Friday, 12 November 2010
HAPPY BIRTHDAY BILLY
By Paul Myles-Kelly
AS the nation commemorated Armistice Day yesterday, a Tyneside hero revealed for the first time in almost 70 years his part in one of the great naval disasters of the Second World War.
Billy Jager, who today celebrates his 90th birthday, has finally spoken publicly on the sinking of the battleship HMS Barham by a German U-boat in the eastern Mediterranean on November 25, 1941.
When the vessel perished, an estimated 861 seamen lost their lives.
And of the 450 who survived, Mr Jager, of The Lonnen, South Shields, is one of only a handful still around to tell the tale.
The former pitman, who had just turned 21 at the time, jumped from the battleship after the first of three torpedoes hit, and was later picked up by a fishing vessel.
Minutes later, two further torpedoes struck, causing devastation captured on remarkable film footage shot by a journalist on another vessel sailing close by.
But for Mr Jager, the events that followed the tragedy proved just as remarkable.
The German U-boat scuttled off immediately after the bombing, and its crew was unaware if the torpedoes had struck their target.
As a result, British Prime Minister Winston Churchill ordered a media blackout, and the fate of the Barham was kept out of the British press.
In the aftermath, Mr Jager's parents, Annie and Charles, of St Cuthbert's Avenue, Horsley Hill, South Shields, were informed their son was among those to have perished.
It was a belief they held for almost another year – until their son walked up their garden path.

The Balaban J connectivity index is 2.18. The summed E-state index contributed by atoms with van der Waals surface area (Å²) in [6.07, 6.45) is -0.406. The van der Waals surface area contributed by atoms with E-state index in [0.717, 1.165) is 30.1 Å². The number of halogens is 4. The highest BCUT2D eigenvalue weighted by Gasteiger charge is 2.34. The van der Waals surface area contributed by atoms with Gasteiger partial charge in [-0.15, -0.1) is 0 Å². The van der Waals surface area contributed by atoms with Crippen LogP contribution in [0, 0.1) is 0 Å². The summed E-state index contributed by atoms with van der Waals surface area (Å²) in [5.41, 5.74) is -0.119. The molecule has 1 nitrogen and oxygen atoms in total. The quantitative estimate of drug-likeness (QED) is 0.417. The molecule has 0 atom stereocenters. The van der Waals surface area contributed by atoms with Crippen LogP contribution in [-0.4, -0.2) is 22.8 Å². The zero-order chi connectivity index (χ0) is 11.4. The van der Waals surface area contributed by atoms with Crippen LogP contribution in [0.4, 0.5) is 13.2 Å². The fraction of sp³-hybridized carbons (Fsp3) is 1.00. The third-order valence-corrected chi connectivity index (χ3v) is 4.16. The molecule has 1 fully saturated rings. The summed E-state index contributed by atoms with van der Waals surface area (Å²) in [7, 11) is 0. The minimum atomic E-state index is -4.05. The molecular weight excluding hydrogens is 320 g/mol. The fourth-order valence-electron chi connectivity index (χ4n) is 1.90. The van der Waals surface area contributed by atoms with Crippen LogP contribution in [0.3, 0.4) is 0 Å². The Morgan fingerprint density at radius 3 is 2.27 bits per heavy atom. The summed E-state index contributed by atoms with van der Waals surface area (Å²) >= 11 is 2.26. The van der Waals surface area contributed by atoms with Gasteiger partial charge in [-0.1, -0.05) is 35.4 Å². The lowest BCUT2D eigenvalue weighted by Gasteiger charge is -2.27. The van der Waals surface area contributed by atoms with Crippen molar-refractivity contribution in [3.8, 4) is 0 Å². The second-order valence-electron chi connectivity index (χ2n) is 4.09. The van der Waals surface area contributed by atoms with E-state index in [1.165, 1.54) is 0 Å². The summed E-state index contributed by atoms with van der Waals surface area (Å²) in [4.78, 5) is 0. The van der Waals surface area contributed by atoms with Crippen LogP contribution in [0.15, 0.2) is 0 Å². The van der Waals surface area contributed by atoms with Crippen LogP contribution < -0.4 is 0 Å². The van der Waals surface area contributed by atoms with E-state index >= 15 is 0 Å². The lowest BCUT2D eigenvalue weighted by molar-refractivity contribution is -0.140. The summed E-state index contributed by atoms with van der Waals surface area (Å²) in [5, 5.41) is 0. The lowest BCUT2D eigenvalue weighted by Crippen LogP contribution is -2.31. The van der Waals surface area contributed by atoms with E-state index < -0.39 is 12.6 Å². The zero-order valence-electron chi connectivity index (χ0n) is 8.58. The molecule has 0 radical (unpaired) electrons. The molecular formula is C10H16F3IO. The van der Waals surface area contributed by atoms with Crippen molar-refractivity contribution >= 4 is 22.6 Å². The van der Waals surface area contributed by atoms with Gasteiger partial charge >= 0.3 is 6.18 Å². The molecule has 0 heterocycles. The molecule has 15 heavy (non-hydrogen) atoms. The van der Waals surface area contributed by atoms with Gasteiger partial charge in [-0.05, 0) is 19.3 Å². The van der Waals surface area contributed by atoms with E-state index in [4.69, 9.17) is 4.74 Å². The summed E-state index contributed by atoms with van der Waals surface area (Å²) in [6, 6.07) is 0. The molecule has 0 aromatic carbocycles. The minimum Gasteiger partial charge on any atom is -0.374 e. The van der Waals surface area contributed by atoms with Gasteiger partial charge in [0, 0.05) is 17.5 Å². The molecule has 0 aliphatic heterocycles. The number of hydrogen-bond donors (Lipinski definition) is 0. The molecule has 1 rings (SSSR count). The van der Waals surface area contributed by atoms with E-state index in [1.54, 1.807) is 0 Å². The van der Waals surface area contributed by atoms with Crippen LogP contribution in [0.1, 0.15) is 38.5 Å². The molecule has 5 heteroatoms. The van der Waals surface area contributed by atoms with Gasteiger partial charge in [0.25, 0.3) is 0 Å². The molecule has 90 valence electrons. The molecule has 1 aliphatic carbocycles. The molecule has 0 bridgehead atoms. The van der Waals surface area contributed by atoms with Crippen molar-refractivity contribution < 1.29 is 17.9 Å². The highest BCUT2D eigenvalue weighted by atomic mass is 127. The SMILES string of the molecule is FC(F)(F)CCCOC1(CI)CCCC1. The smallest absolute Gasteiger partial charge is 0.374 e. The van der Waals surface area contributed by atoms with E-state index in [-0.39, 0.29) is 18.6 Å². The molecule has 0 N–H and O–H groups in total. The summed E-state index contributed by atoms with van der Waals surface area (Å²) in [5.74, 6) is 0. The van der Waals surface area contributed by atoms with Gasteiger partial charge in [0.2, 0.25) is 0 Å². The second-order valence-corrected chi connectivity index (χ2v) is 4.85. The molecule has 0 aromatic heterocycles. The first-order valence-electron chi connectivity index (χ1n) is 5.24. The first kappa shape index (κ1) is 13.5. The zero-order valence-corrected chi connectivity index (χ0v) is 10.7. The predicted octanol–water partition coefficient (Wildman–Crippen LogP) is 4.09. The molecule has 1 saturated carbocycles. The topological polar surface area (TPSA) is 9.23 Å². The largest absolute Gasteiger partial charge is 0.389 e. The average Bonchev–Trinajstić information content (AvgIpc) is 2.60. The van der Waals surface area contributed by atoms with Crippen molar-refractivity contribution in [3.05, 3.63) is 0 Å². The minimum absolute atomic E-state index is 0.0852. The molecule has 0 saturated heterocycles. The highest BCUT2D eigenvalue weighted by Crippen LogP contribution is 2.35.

Mr Jager recalled: "My brother Tommy looked out of the window and told my parents that I was coming up the path.
"My mother told him not to be silly, that I was gone. When they opened the door, my mother collapsed when she saw me."
The sinking of the Barham remained a secret for another month – under Government instructions.
Now not a day goes by when widower Mr Jager, father to nine daughters, grandfather to 21 and great-grandfather to 22, does not think of the day the Barham, sunk almost 69 years ago. Mr Jager, who finished his working life as a caretaker at South Tyneside College, added: "I can never believe they are so sure how many died on the Barham. So many weren't even meant to be on board that day. I was only on the ship because HMS Formidable, which I had been on, was struck by heavy bombs and I was transferred. The memories of that day will never fade."
Mr Jager's granddaughter, Joanne Clark, 39, of Seaburn, Sunderland, said: "My grandfather doesn't like to make a fuss.
"He's a very private man – he's not even having a party for his birthday. But he went through so much in the service of his country, and it's right that he's speaking out now on Remembrance Day. He represents everything that's great about this country."
Log on to http://www.youtube.com/watch?v=3HSY94QVIss to see footage of HMS Barham sinking.